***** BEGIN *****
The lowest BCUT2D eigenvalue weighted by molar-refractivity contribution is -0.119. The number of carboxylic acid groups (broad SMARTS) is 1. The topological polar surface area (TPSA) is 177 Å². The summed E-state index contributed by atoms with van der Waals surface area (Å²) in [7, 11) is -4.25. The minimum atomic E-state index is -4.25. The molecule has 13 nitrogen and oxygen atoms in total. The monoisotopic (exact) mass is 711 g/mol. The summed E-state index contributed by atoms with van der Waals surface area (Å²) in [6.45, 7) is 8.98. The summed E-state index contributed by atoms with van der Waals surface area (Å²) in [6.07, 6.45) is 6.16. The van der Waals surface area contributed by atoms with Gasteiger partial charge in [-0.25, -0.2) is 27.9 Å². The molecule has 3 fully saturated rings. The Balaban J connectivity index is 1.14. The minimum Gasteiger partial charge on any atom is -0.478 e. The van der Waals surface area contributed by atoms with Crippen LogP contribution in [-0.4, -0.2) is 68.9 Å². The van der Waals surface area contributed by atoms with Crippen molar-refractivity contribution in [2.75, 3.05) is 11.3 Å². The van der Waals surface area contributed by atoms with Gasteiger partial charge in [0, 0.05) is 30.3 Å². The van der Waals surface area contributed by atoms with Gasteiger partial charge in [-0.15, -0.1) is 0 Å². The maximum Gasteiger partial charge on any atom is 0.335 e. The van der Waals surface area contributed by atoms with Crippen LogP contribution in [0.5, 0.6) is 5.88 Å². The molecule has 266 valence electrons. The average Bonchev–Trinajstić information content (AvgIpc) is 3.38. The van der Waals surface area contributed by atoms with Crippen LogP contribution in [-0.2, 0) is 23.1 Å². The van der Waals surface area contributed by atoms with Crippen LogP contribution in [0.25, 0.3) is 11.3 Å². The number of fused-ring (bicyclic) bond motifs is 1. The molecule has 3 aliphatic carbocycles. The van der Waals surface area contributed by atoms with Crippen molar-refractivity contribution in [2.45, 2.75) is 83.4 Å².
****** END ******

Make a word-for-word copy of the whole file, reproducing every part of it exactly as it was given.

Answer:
The lowest BCUT2D eigenvalue weighted by molar-refractivity contribution is -0.119. The number of carboxylic acid groups (broad SMARTS) is 1. The topological polar surface area (TPSA) is 177 Å². The summed E-state index contributed by atoms with van der Waals surface area (Å²) in [7, 11) is -4.25. The minimum atomic E-state index is -4.25. The molecule has 13 nitrogen and oxygen atoms in total. The monoisotopic (exact) mass is 711 g/mol. The summed E-state index contributed by atoms with van der Waals surface area (Å²) in [6.45, 7) is 8.98. The summed E-state index contributed by atoms with van der Waals surface area (Å²) in [6.07, 6.45) is 6.16. The van der Waals surface area contributed by atoms with Gasteiger partial charge in [-0.25, -0.2) is 27.9 Å². The molecule has 3 fully saturated rings. The Balaban J connectivity index is 1.14. The minimum Gasteiger partial charge on any atom is -0.478 e. The van der Waals surface area contributed by atoms with Crippen LogP contribution in [-0.4, -0.2) is 68.9 Å². The van der Waals surface area contributed by atoms with Crippen molar-refractivity contribution in [2.75, 3.05) is 11.3 Å². The van der Waals surface area contributed by atoms with Gasteiger partial charge in [0, 0.05) is 30.3 Å². The van der Waals surface area contributed by atoms with Gasteiger partial charge in [-0.15, -0.1) is 0 Å². The maximum Gasteiger partial charge on any atom is 0.335 e. The van der Waals surface area contributed by atoms with Crippen LogP contribution in [0.5, 0.6) is 5.88 Å². The molecule has 266 valence electrons. The average Bonchev–Trinajstić information content (AvgIpc) is 3.38. The van der Waals surface area contributed by atoms with Crippen LogP contribution in [-0.2, 0) is 23.1 Å². The van der Waals surface area contributed by atoms with Crippen LogP contribution in [0.25, 0.3) is 11.3 Å². The number of fused-ring (bicyclic) bond motifs is 1. The molecule has 3 aliphatic carbocycles. The van der Waals surface area contributed by atoms with Crippen molar-refractivity contribution in [2.45, 2.75) is 83.4 Å².